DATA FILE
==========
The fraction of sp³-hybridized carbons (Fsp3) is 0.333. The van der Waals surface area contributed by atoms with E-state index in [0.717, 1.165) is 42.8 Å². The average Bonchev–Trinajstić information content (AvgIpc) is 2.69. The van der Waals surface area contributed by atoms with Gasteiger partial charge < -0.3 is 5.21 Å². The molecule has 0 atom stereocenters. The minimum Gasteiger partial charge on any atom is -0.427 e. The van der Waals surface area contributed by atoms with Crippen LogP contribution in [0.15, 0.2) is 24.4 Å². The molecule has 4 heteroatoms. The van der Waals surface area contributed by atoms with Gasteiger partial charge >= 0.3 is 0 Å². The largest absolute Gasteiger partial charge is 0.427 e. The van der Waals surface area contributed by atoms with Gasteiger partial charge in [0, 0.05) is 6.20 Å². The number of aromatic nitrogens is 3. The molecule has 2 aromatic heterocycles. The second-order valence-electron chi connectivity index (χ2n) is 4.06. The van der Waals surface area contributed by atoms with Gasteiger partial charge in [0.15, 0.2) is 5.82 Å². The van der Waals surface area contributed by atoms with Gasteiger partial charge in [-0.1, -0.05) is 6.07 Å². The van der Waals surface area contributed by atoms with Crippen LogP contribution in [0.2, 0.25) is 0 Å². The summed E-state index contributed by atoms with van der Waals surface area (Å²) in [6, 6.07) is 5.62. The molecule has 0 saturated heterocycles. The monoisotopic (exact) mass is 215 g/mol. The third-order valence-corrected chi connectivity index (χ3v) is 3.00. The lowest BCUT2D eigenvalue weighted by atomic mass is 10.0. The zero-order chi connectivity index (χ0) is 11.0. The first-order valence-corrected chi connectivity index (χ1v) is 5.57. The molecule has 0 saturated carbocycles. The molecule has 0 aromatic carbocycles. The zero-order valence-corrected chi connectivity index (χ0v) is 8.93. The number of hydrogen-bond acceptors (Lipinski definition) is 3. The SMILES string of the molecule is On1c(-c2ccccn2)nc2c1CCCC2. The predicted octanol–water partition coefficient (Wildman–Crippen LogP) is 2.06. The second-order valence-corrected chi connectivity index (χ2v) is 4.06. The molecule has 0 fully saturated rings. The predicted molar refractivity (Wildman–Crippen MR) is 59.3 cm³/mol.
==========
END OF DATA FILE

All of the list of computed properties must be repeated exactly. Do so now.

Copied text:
The fraction of sp³-hybridized carbons (Fsp3) is 0.333. The van der Waals surface area contributed by atoms with E-state index in [0.717, 1.165) is 42.8 Å². The average Bonchev–Trinajstić information content (AvgIpc) is 2.69. The van der Waals surface area contributed by atoms with Gasteiger partial charge < -0.3 is 5.21 Å². The molecule has 0 atom stereocenters. The minimum Gasteiger partial charge on any atom is -0.427 e. The van der Waals surface area contributed by atoms with Crippen LogP contribution in [0.15, 0.2) is 24.4 Å². The molecule has 4 heteroatoms. The van der Waals surface area contributed by atoms with Gasteiger partial charge >= 0.3 is 0 Å². The largest absolute Gasteiger partial charge is 0.427 e. The van der Waals surface area contributed by atoms with Gasteiger partial charge in [0, 0.05) is 6.20 Å². The number of aromatic nitrogens is 3. The molecule has 2 aromatic heterocycles. The second-order valence-electron chi connectivity index (χ2n) is 4.06. The van der Waals surface area contributed by atoms with Gasteiger partial charge in [0.15, 0.2) is 5.82 Å². The van der Waals surface area contributed by atoms with Gasteiger partial charge in [-0.1, -0.05) is 6.07 Å². The van der Waals surface area contributed by atoms with Crippen LogP contribution in [0.2, 0.25) is 0 Å². The summed E-state index contributed by atoms with van der Waals surface area (Å²) in [6, 6.07) is 5.62. The molecule has 0 saturated heterocycles. The monoisotopic (exact) mass is 215 g/mol. The third-order valence-corrected chi connectivity index (χ3v) is 3.00. The lowest BCUT2D eigenvalue weighted by atomic mass is 10.0. The zero-order chi connectivity index (χ0) is 11.0. The first-order valence-corrected chi connectivity index (χ1v) is 5.57. The molecule has 0 saturated carbocycles. The molecule has 0 aromatic carbocycles. The zero-order valence-corrected chi connectivity index (χ0v) is 8.93. The number of hydrogen-bond acceptors (Lipinski definition) is 3. The SMILES string of the molecule is On1c(-c2ccccn2)nc2c1CCCC2. The predicted octanol–water partition coefficient (Wildman–Crippen LogP) is 2.06. The second-order valence-corrected chi connectivity index (χ2v) is 4.06. The molecule has 0 fully saturated rings. The predicted molar refractivity (Wildman–Crippen MR) is 59.3 cm³/mol.